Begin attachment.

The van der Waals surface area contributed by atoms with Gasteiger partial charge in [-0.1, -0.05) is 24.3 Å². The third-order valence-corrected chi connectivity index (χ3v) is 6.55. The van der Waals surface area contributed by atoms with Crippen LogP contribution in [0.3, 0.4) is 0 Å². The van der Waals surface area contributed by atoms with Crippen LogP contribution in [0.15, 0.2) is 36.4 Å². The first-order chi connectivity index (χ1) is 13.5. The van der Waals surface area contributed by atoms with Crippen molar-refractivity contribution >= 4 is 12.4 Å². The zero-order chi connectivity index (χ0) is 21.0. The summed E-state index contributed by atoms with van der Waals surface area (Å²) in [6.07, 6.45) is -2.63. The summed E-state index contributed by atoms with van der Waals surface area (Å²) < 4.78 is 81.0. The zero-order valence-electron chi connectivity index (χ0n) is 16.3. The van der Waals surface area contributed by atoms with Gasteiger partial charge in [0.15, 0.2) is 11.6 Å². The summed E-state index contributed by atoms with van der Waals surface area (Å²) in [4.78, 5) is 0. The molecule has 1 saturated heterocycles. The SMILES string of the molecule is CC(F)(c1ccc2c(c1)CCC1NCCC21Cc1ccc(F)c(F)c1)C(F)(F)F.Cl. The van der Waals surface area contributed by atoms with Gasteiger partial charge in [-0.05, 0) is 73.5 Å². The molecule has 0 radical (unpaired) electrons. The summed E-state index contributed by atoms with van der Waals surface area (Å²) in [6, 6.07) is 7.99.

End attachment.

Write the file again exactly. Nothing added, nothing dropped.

The van der Waals surface area contributed by atoms with Gasteiger partial charge in [-0.1, -0.05) is 24.3 Å². The third-order valence-corrected chi connectivity index (χ3v) is 6.55. The van der Waals surface area contributed by atoms with Crippen LogP contribution in [0.3, 0.4) is 0 Å². The van der Waals surface area contributed by atoms with Crippen LogP contribution in [0.15, 0.2) is 36.4 Å². The first-order chi connectivity index (χ1) is 13.5. The van der Waals surface area contributed by atoms with Crippen molar-refractivity contribution >= 4 is 12.4 Å². The zero-order chi connectivity index (χ0) is 21.0. The summed E-state index contributed by atoms with van der Waals surface area (Å²) in [6.07, 6.45) is -2.63. The summed E-state index contributed by atoms with van der Waals surface area (Å²) < 4.78 is 81.0. The zero-order valence-electron chi connectivity index (χ0n) is 16.3. The van der Waals surface area contributed by atoms with Gasteiger partial charge in [0.15, 0.2) is 11.6 Å². The summed E-state index contributed by atoms with van der Waals surface area (Å²) in [4.78, 5) is 0. The molecule has 1 saturated heterocycles. The SMILES string of the molecule is CC(F)(c1ccc2c(c1)CCC1NCCC21Cc1ccc(F)c(F)c1)C(F)(F)F.Cl. The van der Waals surface area contributed by atoms with Gasteiger partial charge in [-0.05, 0) is 73.5 Å². The molecule has 0 radical (unpaired) electrons. The summed E-state index contributed by atoms with van der Waals surface area (Å²) in [6, 6.07) is 7.99.